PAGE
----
Beadwork was among the higher selling lots of the day in the sale. A Sioux Beaded and Quilled Hide Cradle Collected by Medal of Honor Recipient James M. Burns sold for $18,000. James Madison Burns enlisted in the West Virginia infantry in 1861. On May 15, 1864, at the Battle of New Market, Virginia while under heavy fire from the enemy he voluntarily assisted a wounded comrade from the field of battle, earning him the Congressional Medal of Honor. A Cheyenne Beaded Hide Tobacco Bag from the Collection of Monroe Killy of Minnesota sold for $6,000, and a Plains Beaded and Quilled Buffalo Hide Society Bag realized $5,400.

 The diversity of the auction continued with artwork and photography. A painting by John Nieto, titled "War Dance," sold for $9,000, a Karl Bodmer Hand-Colored Aquatint, titled "Bison Dance of the Mandan Indians in front of their medicine lodge in Mih-Tutta-Hankush," realized $6,600, an Oil on Canvas by Lajos Markos sold for $6,000, and a Silver Gelatin Photograph by Roland Reed, titled "Up the Cutback," sold for $2,640.

 The market for American Indian art remains highly competitive at the upper levels. Cowan's is now seeking exceptional consignments for our 2016 American Indian and Western Art Auctions. For more information, phone Cowan's Auctions at (513) 871-1670 or visit Cowans.com.

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Collection of Baskets from a Minnesota Collection
Lot # 21 - Collection of Baskets from a Minnesota Collection
lot of 6, includes two Northeastern birchbark baskets, one with blue beads and hide thong, length 12.25 in.; AND length 8 in.; PLUS a Tohono O'odham basket, height 5.5 in. x diameter 7.5 in.; PLUS a pouch made of yucca, length 5 in.; PLUS a Penobscot lidded basket, height 2.5 in. x diameter 4 in.; AND height 3.25 in. x diameter 6 in.
20th century
> Item Details
Cheyenne Beaded Hide Tobacco Bag from the Collection of Monroe Killy (1910-2010), Minnesota
Lot # 95 - Cheyenne Beaded Hide Tobacco Bag from the Collection of Monroe Killy (1910-2010), Minnesota
thread and sinew sewn, with attenuated throat made of deer hide and lower of buffalo; delicate beadwork designs are executed in dark blue, light blue, greasy yellow, and red white-heart; throat coated in yellow pigment; quilled slats and finished with fringe, overall length 34 in.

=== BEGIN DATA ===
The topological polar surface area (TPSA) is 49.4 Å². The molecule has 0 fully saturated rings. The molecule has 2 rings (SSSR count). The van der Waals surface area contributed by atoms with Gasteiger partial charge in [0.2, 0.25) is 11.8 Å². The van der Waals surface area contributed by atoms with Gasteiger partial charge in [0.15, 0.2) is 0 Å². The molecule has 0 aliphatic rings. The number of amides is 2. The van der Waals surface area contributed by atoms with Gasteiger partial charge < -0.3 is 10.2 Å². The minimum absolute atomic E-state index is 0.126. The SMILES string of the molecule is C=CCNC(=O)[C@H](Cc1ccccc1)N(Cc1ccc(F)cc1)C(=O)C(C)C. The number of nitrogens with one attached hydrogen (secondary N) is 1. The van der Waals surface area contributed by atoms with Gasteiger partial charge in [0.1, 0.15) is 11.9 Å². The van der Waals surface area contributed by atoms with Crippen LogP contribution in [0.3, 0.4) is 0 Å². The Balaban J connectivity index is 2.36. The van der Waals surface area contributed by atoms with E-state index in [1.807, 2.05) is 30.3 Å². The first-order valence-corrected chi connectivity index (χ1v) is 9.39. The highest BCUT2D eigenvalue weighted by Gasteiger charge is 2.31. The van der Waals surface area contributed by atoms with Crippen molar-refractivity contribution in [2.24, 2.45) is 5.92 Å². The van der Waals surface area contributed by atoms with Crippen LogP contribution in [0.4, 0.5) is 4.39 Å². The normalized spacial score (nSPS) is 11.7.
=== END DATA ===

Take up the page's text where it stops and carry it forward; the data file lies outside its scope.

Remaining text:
fourth quarter 19th century 

Monroe P. Killy (1910-2010)

Monroe P. Killy was born in Minneapolis, MN. His passion for anthropology began when, as a teenager, he built an Indian encampment in the back yard of his father’s photography studio. Killy’s keen interest in all things Indian led him to dedicate his life to learning about and understanding Native American culture. He is respected for the fine quality and exquisite detail of his photographs and films documenting Indian life and culture.

Throughout his life Killy worked primarily for Eastman Kodak in Minneapolis, first as a sales person and then as a manager. Killy’s avocation, studying Indians, prompted him to found the Minnesota Archaeological Society, where he was considered to be one of the most influential collectors in Minnesota. His collection grew as he purchased artifacts directly—either from the original owners or from Indian artisans. Today, Killy’s photographs, films, and portions of his collection are housed at the Minnesota Historical Society, Minneapolis Institute of Arts, and the Science Museum of Minnesota.
> Item Details
Tohono O'Odham Baskets
Lot # 309 - Tohono O'Odham Baskets
lot of 2, both cylindrical forms and decorated with geometric designs, height 9 in. x diameter 11.25 in. AND height 11 in. x diameter 11 in.
mid-20th century
> Item Details
Gary Kapp (American, b. 1942) Gouache on Paper
Lot # 260 - Gary Kapp (American, b. 1942) Gouache on Paper
Untitled
Signed Gary Kapp / © l.r.
Housed in a wood frame with a band of geometric inlay
15.5 in. x 11.5 in. (sight).
> Item Details
Zia Dough Bowl
Lot # 194 - Zia Dough Bowl
large form with floral and geometric devices, height 9.25 x diameter 17.5 in.
ca 1900

A similar example is illustrated in Francis Harlow and Dwight Lanmon's The Pottery of Zia Pueblo (2003: Fig. 13.28).
> Item Details
Menagerie of Santa Clara Blackware Figures Deaccessioned from a Midwestern Museum
Lot # 137 - Menagerie of Santa Clara Blackware Figures Deaccessioned from a Midwestern Museum
lot of 7, includes figures of a coyote, lamb, skunk, bear, frog, rabbit, and beaver; frog signed Celestisia / Sta. Clara Pueblo, lengths range from 3.25 in. to 4.75 in.
third quarter 20th century
> Item Details
Copper Pipe Bowl from the Collections of Augustus T. Wherle, Clem Caldwell, and Jim Ritchie (1938 - 2015) Toledo, Ohio